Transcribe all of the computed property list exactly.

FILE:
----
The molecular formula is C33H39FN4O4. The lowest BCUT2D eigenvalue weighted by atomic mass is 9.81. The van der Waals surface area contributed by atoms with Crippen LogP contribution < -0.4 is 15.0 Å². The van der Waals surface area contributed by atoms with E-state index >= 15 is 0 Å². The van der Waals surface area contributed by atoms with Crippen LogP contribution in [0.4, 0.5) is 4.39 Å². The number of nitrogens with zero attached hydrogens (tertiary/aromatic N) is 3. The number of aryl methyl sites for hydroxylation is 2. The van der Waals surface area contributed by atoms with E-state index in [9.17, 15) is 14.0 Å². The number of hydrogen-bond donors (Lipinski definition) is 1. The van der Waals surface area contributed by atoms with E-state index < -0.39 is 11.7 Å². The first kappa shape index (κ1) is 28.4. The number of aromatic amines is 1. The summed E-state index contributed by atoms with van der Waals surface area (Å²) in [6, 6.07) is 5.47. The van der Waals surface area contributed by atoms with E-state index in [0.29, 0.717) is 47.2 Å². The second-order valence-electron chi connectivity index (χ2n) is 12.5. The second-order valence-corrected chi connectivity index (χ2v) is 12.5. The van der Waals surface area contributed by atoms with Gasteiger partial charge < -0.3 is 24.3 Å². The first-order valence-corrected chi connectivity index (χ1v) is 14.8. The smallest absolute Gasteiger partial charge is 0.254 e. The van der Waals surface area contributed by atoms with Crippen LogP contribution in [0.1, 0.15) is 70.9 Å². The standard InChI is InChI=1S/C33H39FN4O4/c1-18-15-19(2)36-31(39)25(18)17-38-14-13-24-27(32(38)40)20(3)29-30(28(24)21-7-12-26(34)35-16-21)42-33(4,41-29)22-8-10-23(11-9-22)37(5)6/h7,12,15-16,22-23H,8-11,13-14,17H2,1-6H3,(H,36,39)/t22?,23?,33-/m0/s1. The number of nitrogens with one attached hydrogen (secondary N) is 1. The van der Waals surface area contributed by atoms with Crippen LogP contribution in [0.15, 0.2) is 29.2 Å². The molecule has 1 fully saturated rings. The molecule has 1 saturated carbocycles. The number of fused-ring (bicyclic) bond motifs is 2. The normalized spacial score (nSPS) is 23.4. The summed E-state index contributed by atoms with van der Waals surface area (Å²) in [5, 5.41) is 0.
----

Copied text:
The molecular formula is C33H39FN4O4. The lowest BCUT2D eigenvalue weighted by atomic mass is 9.81. The van der Waals surface area contributed by atoms with Crippen LogP contribution < -0.4 is 15.0 Å². The van der Waals surface area contributed by atoms with E-state index >= 15 is 0 Å². The van der Waals surface area contributed by atoms with Crippen LogP contribution in [0.4, 0.5) is 4.39 Å². The number of nitrogens with zero attached hydrogens (tertiary/aromatic N) is 3. The number of aryl methyl sites for hydroxylation is 2. The van der Waals surface area contributed by atoms with E-state index in [9.17, 15) is 14.0 Å². The number of hydrogen-bond donors (Lipinski definition) is 1. The van der Waals surface area contributed by atoms with E-state index < -0.39 is 11.7 Å². The first kappa shape index (κ1) is 28.4. The number of aromatic amines is 1. The summed E-state index contributed by atoms with van der Waals surface area (Å²) in [6, 6.07) is 5.47. The van der Waals surface area contributed by atoms with E-state index in [0.29, 0.717) is 47.2 Å². The second-order valence-electron chi connectivity index (χ2n) is 12.5. The second-order valence-corrected chi connectivity index (χ2v) is 12.5. The van der Waals surface area contributed by atoms with Gasteiger partial charge < -0.3 is 24.3 Å². The first-order valence-corrected chi connectivity index (χ1v) is 14.8. The smallest absolute Gasteiger partial charge is 0.254 e. The van der Waals surface area contributed by atoms with Crippen LogP contribution in [0.1, 0.15) is 70.9 Å². The standard InChI is InChI=1S/C33H39FN4O4/c1-18-15-19(2)36-31(39)25(18)17-38-14-13-24-27(32(38)40)20(3)29-30(28(24)21-7-12-26(34)35-16-21)42-33(4,41-29)22-8-10-23(11-9-22)37(5)6/h7,12,15-16,22-23H,8-11,13-14,17H2,1-6H3,(H,36,39)/t22?,23?,33-/m0/s1. The number of nitrogens with one attached hydrogen (secondary N) is 1. The van der Waals surface area contributed by atoms with Crippen LogP contribution in [0.15, 0.2) is 29.2 Å². The molecule has 1 fully saturated rings. The molecule has 1 saturated carbocycles. The number of fused-ring (bicyclic) bond motifs is 2. The normalized spacial score (nSPS) is 23.4. The summed E-state index contributed by atoms with van der Waals surface area (Å²) in [5, 5.41) is 0.